mckarlie

I have happiness in my heart and a thorn in my soul

Socially accepted racism

on September 10, 2013

My two daughters each have a vintage style cabbage patch doll. They like to take them out with us sometimes, last night i saw my pdoc and in the waiting room a woman reached over to me and said “good on you for getting your daughter a brown doll” – i simply smiled instead of getting into it in the doctors waiting room, but afterwards my daughter questioned it. she asked ‘mum, why did that lady say that’ and i told her it’s because she thinks mummy was making a statement about race equality by buying you a doll that is brown. my daughters big blue beautiful eyes looked up at me and said “i never even thought of her as brown, she’s just tasha” – this is because i’m teaching my children not to see colour in the same way that my generation was taught to see colour.

I’m 32, my mother and her husband are somewhat racist, my grandparents were typical australians, they would never discount a person on a one on one basis based on their race, but they did tend to generalize racial groups, which is something rife in australia. When it comes to “boat people” or immigrants, it’s very much us and them. A lot of people think these people are coming to our country and stealing our resources and getting government hand outs, they don’t pause for a moment to think of the situation these people have left behind them and that they deserve to be here, they deserve to live in a place where they are safe and don’t have to worry about militia or where their next meal will come from or any such issues.

The fact of it is, most middle class australians try not to be racist, but it’s hard when the media shows Aboriginals in the light that it does, when the stories that get reported on them are never positive but always relate to alcohol and substance abuse, incest or child molestation. True, in some areas these issues are rife, but it’s not something an entire race has to answer for, just as much as there’s a bunch of gross old white men out there looking at child pornography on their computers every day, as a caucasian person i would never expect to be held accountable for the acts of these men, yet a lot of people view the entire race of Aboriginals as drunk child molesters, it makes my heart sad.

I was in England when the London bombings occurred and suddenly anyone wearing a turban or a hijab was viewed suspiciously. I moved back to Australia not long after the bombings and found the same mentality here, most not even realizing that those wearing a turban are an entirely different religion to those they think they’re hating. I have worked with quite a few Muslims and have found them to be much like anyone else, sure they have different religious holidays but they laughed at jokes like anyone else, cried when they were sad like anyone else, treated me with kindness and if you look at the structure of their religion, it’s actually quite beautiful, much like most religions, their true point isn’t to segregate and alienate but to spread love and generosity amongst people. It’s easy to get caught up in the negative aspects of any race/culture/religion, all of them have negative aspects, but perhaps it’s time we look further into the positive aspects and try to respect each others differences for what they are, not a choice to be unlike one another but simply differences.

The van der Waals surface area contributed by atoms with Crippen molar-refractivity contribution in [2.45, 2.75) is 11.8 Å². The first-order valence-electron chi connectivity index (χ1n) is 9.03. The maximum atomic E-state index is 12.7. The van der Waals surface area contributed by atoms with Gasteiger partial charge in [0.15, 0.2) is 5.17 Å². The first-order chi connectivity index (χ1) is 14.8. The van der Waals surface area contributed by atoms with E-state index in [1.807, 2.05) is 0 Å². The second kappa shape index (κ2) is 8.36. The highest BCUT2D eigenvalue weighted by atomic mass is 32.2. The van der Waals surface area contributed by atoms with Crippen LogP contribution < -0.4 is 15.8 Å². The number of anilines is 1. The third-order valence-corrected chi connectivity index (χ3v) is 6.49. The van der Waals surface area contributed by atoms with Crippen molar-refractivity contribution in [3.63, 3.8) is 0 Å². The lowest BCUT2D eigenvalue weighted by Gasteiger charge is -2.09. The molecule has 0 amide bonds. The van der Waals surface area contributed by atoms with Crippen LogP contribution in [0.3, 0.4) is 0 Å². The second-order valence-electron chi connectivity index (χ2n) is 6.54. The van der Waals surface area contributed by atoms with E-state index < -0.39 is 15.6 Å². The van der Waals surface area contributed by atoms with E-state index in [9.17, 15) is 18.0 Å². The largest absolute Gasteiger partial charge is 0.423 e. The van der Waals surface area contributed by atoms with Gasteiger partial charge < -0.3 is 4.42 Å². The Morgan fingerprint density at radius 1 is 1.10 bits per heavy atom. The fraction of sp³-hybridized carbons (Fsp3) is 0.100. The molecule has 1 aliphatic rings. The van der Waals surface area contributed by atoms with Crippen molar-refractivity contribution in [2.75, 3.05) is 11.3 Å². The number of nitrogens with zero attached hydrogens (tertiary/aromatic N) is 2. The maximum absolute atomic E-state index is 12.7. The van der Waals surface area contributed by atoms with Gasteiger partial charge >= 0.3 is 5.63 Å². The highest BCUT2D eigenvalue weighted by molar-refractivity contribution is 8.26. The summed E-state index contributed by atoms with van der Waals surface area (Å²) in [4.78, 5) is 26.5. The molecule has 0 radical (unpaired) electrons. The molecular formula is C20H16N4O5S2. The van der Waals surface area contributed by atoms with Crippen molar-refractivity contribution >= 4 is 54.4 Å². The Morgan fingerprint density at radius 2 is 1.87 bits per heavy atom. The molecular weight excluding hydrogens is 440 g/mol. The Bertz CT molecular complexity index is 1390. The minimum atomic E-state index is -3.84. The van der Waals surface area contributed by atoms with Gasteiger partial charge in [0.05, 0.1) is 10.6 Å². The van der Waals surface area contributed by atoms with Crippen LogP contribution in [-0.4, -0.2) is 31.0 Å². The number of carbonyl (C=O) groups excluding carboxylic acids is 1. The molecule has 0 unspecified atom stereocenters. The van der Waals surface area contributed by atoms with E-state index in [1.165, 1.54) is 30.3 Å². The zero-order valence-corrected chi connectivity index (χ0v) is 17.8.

A school mum recently congratulated me on “letting” my children have play dates with kids from a vietnamese family, i told this woman i had spent time with the parents just like i would with any family before letting my children go to their house, found them to be very nice people, so why wouldn’t i let them have play dates? she responded ‘oh you know, they do things very differently’ to which i told her ‘different isn’t bad, it’s just different’ she hasn’t spoken to me much since then, but in my opinion that’s for the best, if a narrow minded person dislikes you, then you must be doing something right.

 

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5 responses to “Socially accepted racism

  1. Wow! I cannot believe that other mom’s comment… It’s like when I have people say, “Good for you, teaching your kids to be accepting of same sex marriages.” Ummmmm… I’m not “teaching” them that, any more than I’m teaching them to “accept” opposite sex marriages. We just have friends from all sorts of families.

    It just blows my mind when people say things as if they are sure you feel the same way.

    • mckarlie says:

      Yeah when a person makes a comment like that thinking they’re being inclusive and understanding it actually stanks of ignorance, but it wasn’t the time or place for me to try and ‘educate’ her. I’m doing that with my children and friends, sharing opinions and raising them to not see colour or gender or sexual orientation as ‘issues’ but just as differences between us and others, and that differences are what makes life interesting.

  2. ztepf says:

    Quote Of The Day: if a narrow minded person dislikes you, then you must be doing something right. – mckarlie 🙂

    • mckarlie says:

      Haha thanks lovely, i used to struggle with being disliked especially by the school mum community but now i’m more focused on being myself and the best version of me that i can be 🙂

  3. Hear Hear! Racism is just plain stupid. Nothing but idiocy!

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